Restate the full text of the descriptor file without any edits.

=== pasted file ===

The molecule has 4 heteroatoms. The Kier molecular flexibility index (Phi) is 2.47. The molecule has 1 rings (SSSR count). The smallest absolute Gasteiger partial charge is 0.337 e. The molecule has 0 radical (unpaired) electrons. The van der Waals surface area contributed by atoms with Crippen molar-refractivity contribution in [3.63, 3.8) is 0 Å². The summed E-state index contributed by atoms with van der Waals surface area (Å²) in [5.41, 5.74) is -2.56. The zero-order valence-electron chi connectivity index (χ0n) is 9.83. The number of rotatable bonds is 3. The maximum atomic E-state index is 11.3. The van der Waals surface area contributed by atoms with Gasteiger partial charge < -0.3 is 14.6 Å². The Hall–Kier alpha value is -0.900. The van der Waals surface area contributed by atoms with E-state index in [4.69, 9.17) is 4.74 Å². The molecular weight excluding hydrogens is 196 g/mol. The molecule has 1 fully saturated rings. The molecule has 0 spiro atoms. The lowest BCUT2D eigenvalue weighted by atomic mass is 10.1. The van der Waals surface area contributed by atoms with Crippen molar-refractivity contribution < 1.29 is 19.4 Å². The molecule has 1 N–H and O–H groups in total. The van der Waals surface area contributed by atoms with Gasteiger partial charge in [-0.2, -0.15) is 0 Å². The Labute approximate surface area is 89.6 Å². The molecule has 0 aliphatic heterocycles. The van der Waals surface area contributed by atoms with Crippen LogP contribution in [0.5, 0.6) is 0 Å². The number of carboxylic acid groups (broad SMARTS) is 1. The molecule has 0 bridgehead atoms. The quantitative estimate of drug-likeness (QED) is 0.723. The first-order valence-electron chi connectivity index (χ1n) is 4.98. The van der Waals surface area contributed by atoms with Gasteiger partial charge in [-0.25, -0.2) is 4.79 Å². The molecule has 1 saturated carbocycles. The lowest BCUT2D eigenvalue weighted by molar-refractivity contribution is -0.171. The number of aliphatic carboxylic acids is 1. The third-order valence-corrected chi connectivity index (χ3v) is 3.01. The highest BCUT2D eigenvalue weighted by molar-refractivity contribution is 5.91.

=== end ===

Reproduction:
The molecule has 4 heteroatoms. The Kier molecular flexibility index (Phi) is 2.47. The molecule has 1 rings (SSSR count). The smallest absolute Gasteiger partial charge is 0.337 e. The molecule has 0 radical (unpaired) electrons. The van der Waals surface area contributed by atoms with Crippen molar-refractivity contribution in [3.63, 3.8) is 0 Å². The summed E-state index contributed by atoms with van der Waals surface area (Å²) in [5.41, 5.74) is -2.56. The zero-order valence-electron chi connectivity index (χ0n) is 9.83. The number of rotatable bonds is 3. The maximum atomic E-state index is 11.3. The van der Waals surface area contributed by atoms with Gasteiger partial charge < -0.3 is 14.6 Å². The Hall–Kier alpha value is -0.900. The van der Waals surface area contributed by atoms with E-state index in [4.69, 9.17) is 4.74 Å². The molecular weight excluding hydrogens is 196 g/mol. The molecule has 1 fully saturated rings. The molecule has 0 spiro atoms. The lowest BCUT2D eigenvalue weighted by atomic mass is 10.1. The van der Waals surface area contributed by atoms with Crippen molar-refractivity contribution < 1.29 is 19.4 Å². The molecule has 1 N–H and O–H groups in total. The van der Waals surface area contributed by atoms with Gasteiger partial charge in [-0.2, -0.15) is 0 Å². The Labute approximate surface area is 89.6 Å². The molecule has 0 aliphatic heterocycles. The van der Waals surface area contributed by atoms with Crippen LogP contribution in [0.5, 0.6) is 0 Å². The number of carboxylic acid groups (broad SMARTS) is 1. The molecule has 0 bridgehead atoms. The quantitative estimate of drug-likeness (QED) is 0.723. The first-order valence-electron chi connectivity index (χ1n) is 4.98. The van der Waals surface area contributed by atoms with Gasteiger partial charge in [-0.25, -0.2) is 4.79 Å². The molecule has 1 saturated carbocycles. The lowest BCUT2D eigenvalue weighted by molar-refractivity contribution is -0.171. The number of aliphatic carboxylic acids is 1. The third-order valence-corrected chi connectivity index (χ3v) is 3.01. The highest BCUT2D eigenvalue weighted by molar-refractivity contribution is 5.91.